Trombone Shorty’s moniker is strictly tongue-in-cheek, as a full Bowl audience was reminded last Saturday night. The New Orleans-ian star, once in showman mode, is a tall and endlessly kinetic presence.
In related stature-linked news, jam band scene-making tenor saxist Karl Denson’s Tiny Universe may seem anything but tiny. Denson, who brings his funkified unit back to Soho August 18, summons a big sound on his horn and his band summons up grooves which manage to be both punchy and hypnotic. It’s a Denson-ian tradition going back twenty years, after his band Tiny Universe became a personally-led band following up on the “acid jazz” ventures of the Greyboy All-Stars in the late ‘90s.
In an interview, Denson traces the lineage of his band name, explaining that “we call this music the tiny university. I was always trying to get my guys to know the history of music. By knowing more about it and being able to really put your hands around it, you’re able to evoke certain things at certain times. You know, it’s a huge challenge. I think part of it is that musically, everybody’s still in the tiny university, which means I’m throwing a lot of stuff at them, as far as styles of music go.”
For Denson, the challenge is finding the ideal recipe and balance between jazz elements and the all-important funk and groove machinery at the core. Going back to his own formative years, Denson says “I was listening to soul when I was a kid, through my brothers and sisters. Then I became a jazz fan in junior high school through high school, listening to mainly jazz. Then, I started getting my rock and roll thing on in high school, listening to Emerson, Lake and Palmer and stuff like that. It has been super eclectic, and it’s kind of a maddening thing, in some ways.”
After a youthful epiphany with his love of jazz, he realized the jazz life, in itself, was a hard road. “From that point on,” he recalls, “I always thought, ‘Well, I’ll look for a pop gig and that will finance my love of jazz.’ That’s kind of how I always thought about it. Doing the Lennie Kravitz period, it came to a point where I had worked with him and a couple of other singers, and I realized that singers are kind of crazy.”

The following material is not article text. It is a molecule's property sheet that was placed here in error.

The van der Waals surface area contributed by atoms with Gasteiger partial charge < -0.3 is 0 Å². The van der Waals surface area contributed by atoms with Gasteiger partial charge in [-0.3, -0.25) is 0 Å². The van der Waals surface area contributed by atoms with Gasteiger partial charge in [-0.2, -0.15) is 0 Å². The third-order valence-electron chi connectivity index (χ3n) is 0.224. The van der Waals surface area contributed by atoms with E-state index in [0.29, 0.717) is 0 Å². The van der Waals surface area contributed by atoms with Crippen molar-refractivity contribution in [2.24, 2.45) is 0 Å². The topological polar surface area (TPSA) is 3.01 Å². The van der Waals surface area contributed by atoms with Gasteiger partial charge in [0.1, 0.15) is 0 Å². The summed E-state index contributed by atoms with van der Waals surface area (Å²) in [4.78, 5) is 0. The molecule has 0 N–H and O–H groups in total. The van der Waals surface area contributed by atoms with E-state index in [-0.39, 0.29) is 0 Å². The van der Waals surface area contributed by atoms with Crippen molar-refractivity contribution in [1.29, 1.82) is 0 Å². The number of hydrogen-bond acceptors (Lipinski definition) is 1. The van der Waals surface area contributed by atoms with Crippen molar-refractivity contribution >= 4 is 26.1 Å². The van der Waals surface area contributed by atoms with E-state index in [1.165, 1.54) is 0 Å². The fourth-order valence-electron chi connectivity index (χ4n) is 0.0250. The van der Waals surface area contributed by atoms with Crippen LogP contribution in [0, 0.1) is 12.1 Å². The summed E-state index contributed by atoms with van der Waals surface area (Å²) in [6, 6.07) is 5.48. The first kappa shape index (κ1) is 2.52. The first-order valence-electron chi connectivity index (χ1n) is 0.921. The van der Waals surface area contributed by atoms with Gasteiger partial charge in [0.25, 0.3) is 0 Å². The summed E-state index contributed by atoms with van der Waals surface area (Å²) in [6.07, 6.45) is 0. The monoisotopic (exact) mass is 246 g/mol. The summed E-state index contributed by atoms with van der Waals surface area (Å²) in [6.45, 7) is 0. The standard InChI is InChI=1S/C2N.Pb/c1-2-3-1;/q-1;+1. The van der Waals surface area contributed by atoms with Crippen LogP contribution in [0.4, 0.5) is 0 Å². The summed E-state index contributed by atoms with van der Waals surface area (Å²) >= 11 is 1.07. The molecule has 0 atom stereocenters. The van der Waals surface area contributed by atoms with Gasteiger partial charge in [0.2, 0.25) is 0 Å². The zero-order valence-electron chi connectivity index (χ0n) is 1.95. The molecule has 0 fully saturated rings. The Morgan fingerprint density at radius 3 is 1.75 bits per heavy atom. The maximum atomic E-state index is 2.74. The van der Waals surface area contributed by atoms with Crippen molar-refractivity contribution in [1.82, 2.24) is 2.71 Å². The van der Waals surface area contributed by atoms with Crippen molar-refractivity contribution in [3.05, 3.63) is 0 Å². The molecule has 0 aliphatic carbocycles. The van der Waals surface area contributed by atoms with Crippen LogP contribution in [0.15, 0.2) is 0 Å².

Subsequently, Denson, now 65, has amassed a resume including work with an impressive roster of “singers,” and pop musicians, including the Kravitz, the Rolling Stones, Slightly Stoopid, Phil Lesh and Friends, and others. But his Tiny Universe beckons on the sidelines. The KDTU story continues with the release of a new album Gnomes & Badgers (on the Seven Spheres Records label). He enlisted such luminary friends as Stones pianist Chuck Leavell, Lukas Nelson and Ivan Neville to lend hands in the cameo department. Yes, Denson is well-connected, and not in any tiny way.
INTO THE HOT, 50 YEARS ON
At what point does a band become timeless? The question gets fuzzy on a few fronts in the case of Hot Tuna, which breezed past its 50-year-mark in 2019. Then again, the special brew of country and blues elements already sounded historic and “out of time” when Jorma Kaukonen and bassist Jack Casady busted out of their Jefferson Airplane day gig to chase the Tuna in the early ‘70s.
Fast forward to the band’s latest show in the complementary room of the Lobero last week, and the trio (now with drummer Justin Gulp) served up a three-hour dose of what it is they do. That certain something includes both gutsy and exploratory soloing, on acoustic and electric guitars and on Casady’s loopy sound on his semi-hollow body bass, and Kaukonen’s friendly mumble of a vocal style, a back porch-y singspiel which never wears out its welcome.
They moved fluidly through the traditional blues fare of “Hesitation Blues,” “Parchman Farm,” and “Death Don’t Have No Mercy” into the sweeter stuff of the country-blues “Let Us Get Together Right Down Here.” As a savory encore, the instrumental “Water Song” flowed like optimistic honey in a time, 50 years later, much in need of the same.